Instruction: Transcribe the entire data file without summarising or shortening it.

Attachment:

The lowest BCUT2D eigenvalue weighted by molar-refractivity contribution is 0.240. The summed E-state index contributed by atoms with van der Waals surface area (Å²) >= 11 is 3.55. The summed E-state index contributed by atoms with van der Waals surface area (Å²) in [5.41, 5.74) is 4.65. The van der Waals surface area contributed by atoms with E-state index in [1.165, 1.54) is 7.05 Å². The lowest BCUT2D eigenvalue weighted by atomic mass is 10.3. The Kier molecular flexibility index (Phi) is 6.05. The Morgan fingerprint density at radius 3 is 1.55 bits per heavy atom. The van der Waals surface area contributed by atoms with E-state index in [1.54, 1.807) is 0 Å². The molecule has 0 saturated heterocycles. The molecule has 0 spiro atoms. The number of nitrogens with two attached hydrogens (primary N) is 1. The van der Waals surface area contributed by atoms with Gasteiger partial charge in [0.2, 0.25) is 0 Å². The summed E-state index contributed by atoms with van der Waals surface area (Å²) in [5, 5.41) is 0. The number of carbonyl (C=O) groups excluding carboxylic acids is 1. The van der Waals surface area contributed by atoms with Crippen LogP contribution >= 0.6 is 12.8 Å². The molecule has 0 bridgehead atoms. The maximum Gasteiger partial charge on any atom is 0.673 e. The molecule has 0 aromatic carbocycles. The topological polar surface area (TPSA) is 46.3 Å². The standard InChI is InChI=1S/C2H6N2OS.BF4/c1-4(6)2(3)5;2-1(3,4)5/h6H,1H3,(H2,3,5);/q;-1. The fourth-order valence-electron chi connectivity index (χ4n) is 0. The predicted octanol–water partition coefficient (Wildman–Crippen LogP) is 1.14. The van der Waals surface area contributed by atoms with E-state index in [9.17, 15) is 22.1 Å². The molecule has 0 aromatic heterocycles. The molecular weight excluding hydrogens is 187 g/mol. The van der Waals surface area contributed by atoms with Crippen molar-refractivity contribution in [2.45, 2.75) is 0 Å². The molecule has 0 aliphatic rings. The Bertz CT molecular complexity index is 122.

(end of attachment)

The lowest BCUT2D eigenvalue weighted by molar-refractivity contribution is 0.240. The summed E-state index contributed by atoms with van der Waals surface area (Å²) >= 11 is 3.55. The summed E-state index contributed by atoms with van der Waals surface area (Å²) in [5.41, 5.74) is 4.65. The van der Waals surface area contributed by atoms with E-state index in [1.165, 1.54) is 7.05 Å². The lowest BCUT2D eigenvalue weighted by atomic mass is 10.3. The Kier molecular flexibility index (Phi) is 6.05. The Morgan fingerprint density at radius 3 is 1.55 bits per heavy atom. The van der Waals surface area contributed by atoms with E-state index in [1.54, 1.807) is 0 Å². The molecule has 0 saturated heterocycles. The molecule has 0 spiro atoms. The number of nitrogens with two attached hydrogens (primary N) is 1. The van der Waals surface area contributed by atoms with Gasteiger partial charge in [0.2, 0.25) is 0 Å². The summed E-state index contributed by atoms with van der Waals surface area (Å²) in [5, 5.41) is 0. The number of carbonyl (C=O) groups excluding carboxylic acids is 1. The van der Waals surface area contributed by atoms with Crippen LogP contribution >= 0.6 is 12.8 Å². The molecule has 0 bridgehead atoms. The maximum Gasteiger partial charge on any atom is 0.673 e. The molecule has 0 aromatic carbocycles. The topological polar surface area (TPSA) is 46.3 Å². The standard InChI is InChI=1S/C2H6N2OS.BF4/c1-4(6)2(3)5;2-1(3,4)5/h6H,1H3,(H2,3,5);/q;-1. The fourth-order valence-electron chi connectivity index (χ4n) is 0. The predicted octanol–water partition coefficient (Wildman–Crippen LogP) is 1.14. The van der Waals surface area contributed by atoms with E-state index in [9.17, 15) is 22.1 Å². The molecule has 0 aromatic heterocycles. The molecular weight excluding hydrogens is 187 g/mol. The van der Waals surface area contributed by atoms with Crippen molar-refractivity contribution in [2.45, 2.75) is 0 Å². The molecule has 0 aliphatic rings. The Bertz CT molecular complexity index is 122.